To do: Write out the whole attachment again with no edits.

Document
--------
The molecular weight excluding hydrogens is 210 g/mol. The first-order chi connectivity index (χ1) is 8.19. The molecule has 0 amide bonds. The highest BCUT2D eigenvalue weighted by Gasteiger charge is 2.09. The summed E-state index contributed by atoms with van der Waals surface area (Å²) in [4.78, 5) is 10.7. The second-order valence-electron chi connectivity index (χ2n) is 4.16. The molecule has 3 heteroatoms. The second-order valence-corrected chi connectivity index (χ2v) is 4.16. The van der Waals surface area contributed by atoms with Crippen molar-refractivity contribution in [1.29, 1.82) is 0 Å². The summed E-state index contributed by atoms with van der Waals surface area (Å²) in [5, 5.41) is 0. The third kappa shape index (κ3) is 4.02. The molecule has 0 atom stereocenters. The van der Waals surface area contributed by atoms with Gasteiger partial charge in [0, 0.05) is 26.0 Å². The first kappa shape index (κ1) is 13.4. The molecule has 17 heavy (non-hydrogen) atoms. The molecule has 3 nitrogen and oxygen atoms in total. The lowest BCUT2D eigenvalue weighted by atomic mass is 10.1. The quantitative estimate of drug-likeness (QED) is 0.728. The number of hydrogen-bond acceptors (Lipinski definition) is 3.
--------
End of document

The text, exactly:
The molecular weight excluding hydrogens is 210 g/mol. The first-order chi connectivity index (χ1) is 8.19. The molecule has 0 amide bonds. The highest BCUT2D eigenvalue weighted by Gasteiger charge is 2.09. The summed E-state index contributed by atoms with van der Waals surface area (Å²) in [4.78, 5) is 10.7. The second-order valence-electron chi connectivity index (χ2n) is 4.16. The molecule has 3 heteroatoms. The second-order valence-corrected chi connectivity index (χ2v) is 4.16. The van der Waals surface area contributed by atoms with Crippen molar-refractivity contribution in [1.29, 1.82) is 0 Å². The summed E-state index contributed by atoms with van der Waals surface area (Å²) in [5, 5.41) is 0. The third kappa shape index (κ3) is 4.02. The molecule has 0 atom stereocenters. The van der Waals surface area contributed by atoms with Gasteiger partial charge in [0, 0.05) is 26.0 Å². The first kappa shape index (κ1) is 13.4. The molecule has 17 heavy (non-hydrogen) atoms. The molecule has 3 nitrogen and oxygen atoms in total. The lowest BCUT2D eigenvalue weighted by atomic mass is 10.1. The quantitative estimate of drug-likeness (QED) is 0.728. The number of hydrogen-bond acceptors (Lipinski definition) is 3.